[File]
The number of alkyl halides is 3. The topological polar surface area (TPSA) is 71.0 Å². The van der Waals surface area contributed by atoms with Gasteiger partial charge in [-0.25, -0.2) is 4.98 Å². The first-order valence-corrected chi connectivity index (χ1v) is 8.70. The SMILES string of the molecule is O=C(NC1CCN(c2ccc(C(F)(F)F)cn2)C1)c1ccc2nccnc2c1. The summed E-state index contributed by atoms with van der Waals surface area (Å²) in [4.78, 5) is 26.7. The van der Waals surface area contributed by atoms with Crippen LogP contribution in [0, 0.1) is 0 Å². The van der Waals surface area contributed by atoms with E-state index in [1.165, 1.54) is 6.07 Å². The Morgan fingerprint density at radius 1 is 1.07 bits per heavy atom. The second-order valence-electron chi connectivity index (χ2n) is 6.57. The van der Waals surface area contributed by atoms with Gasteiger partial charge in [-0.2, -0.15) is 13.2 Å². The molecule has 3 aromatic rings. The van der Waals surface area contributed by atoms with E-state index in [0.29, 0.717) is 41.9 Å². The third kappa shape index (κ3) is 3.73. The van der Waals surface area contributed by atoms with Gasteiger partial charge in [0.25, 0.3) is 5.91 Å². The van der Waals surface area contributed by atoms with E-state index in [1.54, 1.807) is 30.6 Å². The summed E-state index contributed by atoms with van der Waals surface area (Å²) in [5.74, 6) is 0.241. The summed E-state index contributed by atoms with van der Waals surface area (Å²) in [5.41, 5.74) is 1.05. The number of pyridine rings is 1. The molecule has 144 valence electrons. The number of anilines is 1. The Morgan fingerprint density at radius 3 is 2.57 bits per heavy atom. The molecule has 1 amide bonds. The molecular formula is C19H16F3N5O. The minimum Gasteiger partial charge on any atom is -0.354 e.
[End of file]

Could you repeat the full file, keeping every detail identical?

The number of alkyl halides is 3. The topological polar surface area (TPSA) is 71.0 Å². The van der Waals surface area contributed by atoms with Gasteiger partial charge in [-0.25, -0.2) is 4.98 Å². The first-order valence-corrected chi connectivity index (χ1v) is 8.70. The SMILES string of the molecule is O=C(NC1CCN(c2ccc(C(F)(F)F)cn2)C1)c1ccc2nccnc2c1. The summed E-state index contributed by atoms with van der Waals surface area (Å²) in [4.78, 5) is 26.7. The van der Waals surface area contributed by atoms with Crippen LogP contribution in [0, 0.1) is 0 Å². The van der Waals surface area contributed by atoms with E-state index in [1.165, 1.54) is 6.07 Å². The Morgan fingerprint density at radius 1 is 1.07 bits per heavy atom. The second-order valence-electron chi connectivity index (χ2n) is 6.57. The van der Waals surface area contributed by atoms with Gasteiger partial charge in [-0.2, -0.15) is 13.2 Å². The molecule has 3 aromatic rings. The van der Waals surface area contributed by atoms with E-state index in [0.29, 0.717) is 41.9 Å². The third kappa shape index (κ3) is 3.73. The van der Waals surface area contributed by atoms with Gasteiger partial charge in [0.25, 0.3) is 5.91 Å². The van der Waals surface area contributed by atoms with E-state index in [1.54, 1.807) is 30.6 Å². The summed E-state index contributed by atoms with van der Waals surface area (Å²) in [5.74, 6) is 0.241. The summed E-state index contributed by atoms with van der Waals surface area (Å²) in [5.41, 5.74) is 1.05. The number of pyridine rings is 1. The molecule has 144 valence electrons. The number of anilines is 1. The Morgan fingerprint density at radius 3 is 2.57 bits per heavy atom. The molecule has 1 amide bonds. The molecular formula is C19H16F3N5O. The minimum Gasteiger partial charge on any atom is -0.354 e.